An IQ of 70 is at the top of the mild mental retardation range. Normal (called Average)IQ's range from 90 to 110. What this means is that approximately half the population show IQ's that fall somewhere in that range. One quarter of the population falls below 90 and one quarter of the population is above 110.
I should add that ADHD does not directly have an impact on IQ. In other words, simply because a child displays ADHD does not have any meaning in relation to that child's IQ. Most people who display ADHD have IQ's in the Average range - their distribution is very much the same as the distribution in the poulation as a whole.
I am not a doctor, so I am not an expert. This is only a question. I thought that if the IQ test was administered when the child was not medicated for ADHD or if the person who administered the test did not take into account the ADHD by being patient and organized that the IQ score/result would be lower than the actual IQ should be?
Thank you very much for all of your wonderful comments. I do not believe my son is mildly retarded. He is quite smart, funny child who has developed a problem with not having an interest in the subject he will turn off and he will not retain anything. He does want to learn and wants to be smart. I think he never understood the 1st and 2nd grade materiel this has inhibited him from learning things now. The school curriculum is harder and goes alot faster than when I was in school. I don't understand half of the work and I did well in school.Not honor roll but was a B student.
Do you all think that A Tutoring Center will help him? The school has expressed they would adjust his curriculum so he can do better. I was thinking that maybe they can be the ones to go back and re teach him the fundamentals of Math, Reading, Spelling.
The fact that your son did not grasp the fundamentals in the first and second grades invites the question of why that occurred. There can be no doubt that tutoring will be of some assistance. It is also important to clarify, if it has not been clarified, his intellectual status and also if he displays any learning disability that is impeding his learning.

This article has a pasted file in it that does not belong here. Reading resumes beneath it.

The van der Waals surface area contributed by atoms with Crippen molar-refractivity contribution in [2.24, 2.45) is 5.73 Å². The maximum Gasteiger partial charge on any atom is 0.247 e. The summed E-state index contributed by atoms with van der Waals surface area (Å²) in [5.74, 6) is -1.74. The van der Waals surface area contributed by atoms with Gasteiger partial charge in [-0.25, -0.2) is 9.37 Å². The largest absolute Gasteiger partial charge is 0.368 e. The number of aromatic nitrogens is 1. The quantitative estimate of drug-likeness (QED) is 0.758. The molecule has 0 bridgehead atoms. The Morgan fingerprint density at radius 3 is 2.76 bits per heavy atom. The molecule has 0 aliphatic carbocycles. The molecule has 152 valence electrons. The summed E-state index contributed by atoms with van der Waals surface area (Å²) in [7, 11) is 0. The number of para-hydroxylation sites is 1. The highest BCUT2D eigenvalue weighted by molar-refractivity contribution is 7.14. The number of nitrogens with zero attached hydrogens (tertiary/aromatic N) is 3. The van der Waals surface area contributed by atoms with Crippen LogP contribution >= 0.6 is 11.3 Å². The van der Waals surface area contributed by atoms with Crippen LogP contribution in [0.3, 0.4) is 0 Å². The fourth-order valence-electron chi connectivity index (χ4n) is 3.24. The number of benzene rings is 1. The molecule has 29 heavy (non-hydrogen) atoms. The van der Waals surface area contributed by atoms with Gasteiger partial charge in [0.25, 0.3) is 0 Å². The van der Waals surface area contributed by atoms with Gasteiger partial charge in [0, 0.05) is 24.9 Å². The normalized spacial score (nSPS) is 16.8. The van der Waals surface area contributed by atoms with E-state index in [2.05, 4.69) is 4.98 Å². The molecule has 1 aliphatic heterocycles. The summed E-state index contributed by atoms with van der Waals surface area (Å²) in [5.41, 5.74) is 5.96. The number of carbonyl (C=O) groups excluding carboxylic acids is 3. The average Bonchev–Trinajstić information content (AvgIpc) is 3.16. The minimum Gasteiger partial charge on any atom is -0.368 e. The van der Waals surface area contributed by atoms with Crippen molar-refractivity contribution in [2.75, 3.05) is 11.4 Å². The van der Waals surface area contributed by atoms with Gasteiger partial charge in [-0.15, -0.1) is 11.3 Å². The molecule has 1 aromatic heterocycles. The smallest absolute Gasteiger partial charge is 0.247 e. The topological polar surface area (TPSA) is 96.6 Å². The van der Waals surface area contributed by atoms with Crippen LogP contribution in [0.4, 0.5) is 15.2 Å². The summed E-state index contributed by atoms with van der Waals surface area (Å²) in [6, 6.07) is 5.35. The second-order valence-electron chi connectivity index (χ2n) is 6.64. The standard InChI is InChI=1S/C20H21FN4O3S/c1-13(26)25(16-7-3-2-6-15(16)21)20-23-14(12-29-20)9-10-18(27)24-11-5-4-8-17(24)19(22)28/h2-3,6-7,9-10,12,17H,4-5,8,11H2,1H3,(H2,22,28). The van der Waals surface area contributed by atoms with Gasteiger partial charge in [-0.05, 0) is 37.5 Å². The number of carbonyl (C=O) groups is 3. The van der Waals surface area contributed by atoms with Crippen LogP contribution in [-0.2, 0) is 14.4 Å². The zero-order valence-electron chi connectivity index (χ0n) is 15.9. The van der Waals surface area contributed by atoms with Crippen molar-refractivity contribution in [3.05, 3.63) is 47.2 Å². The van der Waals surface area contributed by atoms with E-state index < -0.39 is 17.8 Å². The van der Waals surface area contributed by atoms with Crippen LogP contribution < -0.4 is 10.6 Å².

Did the school evaluate him? did you have him also evaluated by a private specialist? as the doctor mentioned it is important to understand why he did not learn the material up to now. if it is ADHD, the school should make accomodations for him and he should be close to grade level. Here are some examples of the help that the school can make per your request: he should sit in the front of the classroom, next to a peer that is a good student and can serve as a role model. the teacher needs to make eye contact with him and make sure that he undersatnds what she/he is saying by making sure he is paying attention. he also should have an IEP (assuming you live in the USA and he is in a public school) that pulls him from the classroom during the day for x amount of time to be taught one-on-one in the Resourse Room by a special needs teacher that makes sure that he understands the material and finishes his classroom work. If he does have ADHD or ADD, you need to consider medication, fish oil, extra vitamins (C and B complex), lots of exercise and sleep, and healthy diet. In addition, he needs to be evaluated by the school and/or a private specialist to make sure that he does not have any additional learning disabilities such as dislexia. You need to advocate for your child and do not let the school "leave him behind" in his academic work. Make sure that you undersand if something can be done about this learning disability and make sure that he gets the help that he needs. If he does have ADHD/ADD, you need to make sure that his IQ was correctly scored to begin with. If he was not paying attention during the IQ test and/or the person administring the test does not understand ADD, the score could be low or not correct. In my opinion, if you can afford a private evaluation, it is always worth getting a second opinion by a child specialist that understands ADD and learning disabilities in children. Always be an advocate for your boy by undersatanding all the help available and the menaing of the IQ score versus any disabilities. The help that you obtain for him now will make a big difference in his academic life and his ability to be a productive adult.
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